✎✎✎ Golden Rule Statutory Interpretation

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Golden Rule Statutory Interpretation

Re Stockport Ragged, industrial and Reformatory Schools Champion Home Health Case Study Although the defendant had carried out golden rule statutory interpretation obstruction Reflective Essay On Acute Stress the area, the court did not restrict itself to the literal wording of the Act and found him guilty. Codified statutory law can be categorized as follows. The rule can be used to avoid the consequences of golden rule statutory interpretation literal interpretation of the wording golden rule statutory interpretation a golden rule statutory interpretation when such golden rule statutory interpretation interpretation would lead to a golden rule statutory interpretation absurdity or golden rule statutory interpretation a result that is obnoxious to principles of public policy. Golden rule statutory interpretation purposive approach goes further by seeking to golden rule statutory interpretation Parliament intentions in passing the act. Golden rule statutory interpretation is a very useful rule in the golden rule statutory interpretation of a statuteto adhere to the ordinary Lisa Kron Well Play Analysis of the golden rule statutory interpretation used, and to the grammatical construction, unless that is at variance with the intention of the legislature golden rule statutory interpretation, to be collected from the statute itself, or leads to any golden rule statutory interpretation absurdity or repugnance, in which case the language golden rule statutory interpretation be varied or modified, to avoid such inconvenience, but no farther.

Video #7: Statutory Interpretation

Thus, accordingly, he was not prosecuted earlier. Hence, his trial was held to be valid. The issue in the case was regarding the interpretation of section 3 1 c of U. P Control of Rent and Eviction Act, In this case, a tenant was liable for evidence if he has made addition and alternate in the building without proper authority and unauthorized perception as materially altered the accommodation or is likely to diminish its value. State of Kerala v. The accused contended before the court that a charge under section A and B of Indian Penal Code can only be levied in the case of counterfeiting of Indian currency notes and not in the case of counterfeiting of foreign currency notes.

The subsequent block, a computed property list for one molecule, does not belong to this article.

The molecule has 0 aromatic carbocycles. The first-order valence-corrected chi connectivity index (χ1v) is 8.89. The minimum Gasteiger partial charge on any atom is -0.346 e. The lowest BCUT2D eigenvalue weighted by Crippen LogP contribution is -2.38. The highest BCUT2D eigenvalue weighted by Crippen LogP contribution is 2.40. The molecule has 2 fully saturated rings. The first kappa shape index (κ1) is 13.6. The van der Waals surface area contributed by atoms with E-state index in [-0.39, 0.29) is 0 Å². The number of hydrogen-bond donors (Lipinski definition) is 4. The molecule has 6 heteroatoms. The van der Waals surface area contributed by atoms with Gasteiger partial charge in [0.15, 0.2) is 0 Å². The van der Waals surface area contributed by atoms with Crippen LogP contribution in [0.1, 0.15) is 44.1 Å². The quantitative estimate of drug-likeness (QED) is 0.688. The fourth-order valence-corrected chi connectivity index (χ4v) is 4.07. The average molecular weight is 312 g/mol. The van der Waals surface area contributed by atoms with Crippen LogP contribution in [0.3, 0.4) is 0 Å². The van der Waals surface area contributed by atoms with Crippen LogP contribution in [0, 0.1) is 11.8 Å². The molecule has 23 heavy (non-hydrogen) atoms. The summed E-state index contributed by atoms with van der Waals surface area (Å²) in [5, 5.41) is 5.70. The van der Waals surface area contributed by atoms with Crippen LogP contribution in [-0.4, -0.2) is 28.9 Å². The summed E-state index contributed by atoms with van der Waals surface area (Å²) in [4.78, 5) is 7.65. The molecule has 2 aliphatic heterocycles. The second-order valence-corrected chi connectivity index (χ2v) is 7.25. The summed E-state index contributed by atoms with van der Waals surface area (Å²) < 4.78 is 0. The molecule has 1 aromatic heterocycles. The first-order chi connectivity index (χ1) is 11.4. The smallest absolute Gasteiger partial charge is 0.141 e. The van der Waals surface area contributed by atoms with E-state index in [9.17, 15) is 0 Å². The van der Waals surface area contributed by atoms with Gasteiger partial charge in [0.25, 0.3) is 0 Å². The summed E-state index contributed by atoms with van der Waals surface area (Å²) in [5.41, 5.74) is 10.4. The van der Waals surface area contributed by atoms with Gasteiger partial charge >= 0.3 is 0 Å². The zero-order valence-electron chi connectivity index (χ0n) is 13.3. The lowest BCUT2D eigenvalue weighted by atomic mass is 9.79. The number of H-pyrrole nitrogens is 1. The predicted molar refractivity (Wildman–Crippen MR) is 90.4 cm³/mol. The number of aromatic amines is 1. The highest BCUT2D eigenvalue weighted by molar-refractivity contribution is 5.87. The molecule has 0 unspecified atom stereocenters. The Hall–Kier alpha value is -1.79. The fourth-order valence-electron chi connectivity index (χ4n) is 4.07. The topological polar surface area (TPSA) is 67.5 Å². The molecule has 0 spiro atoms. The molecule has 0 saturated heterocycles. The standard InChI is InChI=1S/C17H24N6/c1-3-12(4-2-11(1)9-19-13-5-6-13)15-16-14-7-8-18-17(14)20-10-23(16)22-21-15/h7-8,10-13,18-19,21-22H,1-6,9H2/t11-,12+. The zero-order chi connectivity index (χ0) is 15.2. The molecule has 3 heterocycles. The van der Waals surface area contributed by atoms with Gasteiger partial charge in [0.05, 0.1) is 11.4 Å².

The court held that the word currency notes or bank note cannot be prefixed. The person was held liable to be charge-sheeted. It is the rule of purposive construction because the purpose of this statute is most important while applying this rule. It is called as mischief rule because the focus is on curing the mischief. The purpose of this rule is to suppress the mischief and advance the remedy. Smith v. Huges , WLR , in this case around the s, the prostitutes were soliciting in the streets of London and it was creating a huge problem in London. This was causing a great problem in maintaining law and order. To prevent this problem, Street Offences Act, was enacted.

After the enactment of this act, the prostitutes started soliciting from windows and balconies. Further, the prostitutes who were carrying on to solicit from the streets and balconies were charged under section 1 1 of the said Act. But the prostitutes pleaded that they were not solicited from the streets. The court held that although they were not soliciting from the streets yet the mischief rule must be applied to prevent the soliciting by prostitutes and shall look into this issue. Thus, by applying this rule, the court held that the windows and balconies were taken to be an extension of the word street and charge sheet was held to be correct. Pyare Lal v. Ram Chandra , the accused in this case, was prosecuted for selling the sweeten supari which was sweetened with the help of an artificial sweetener.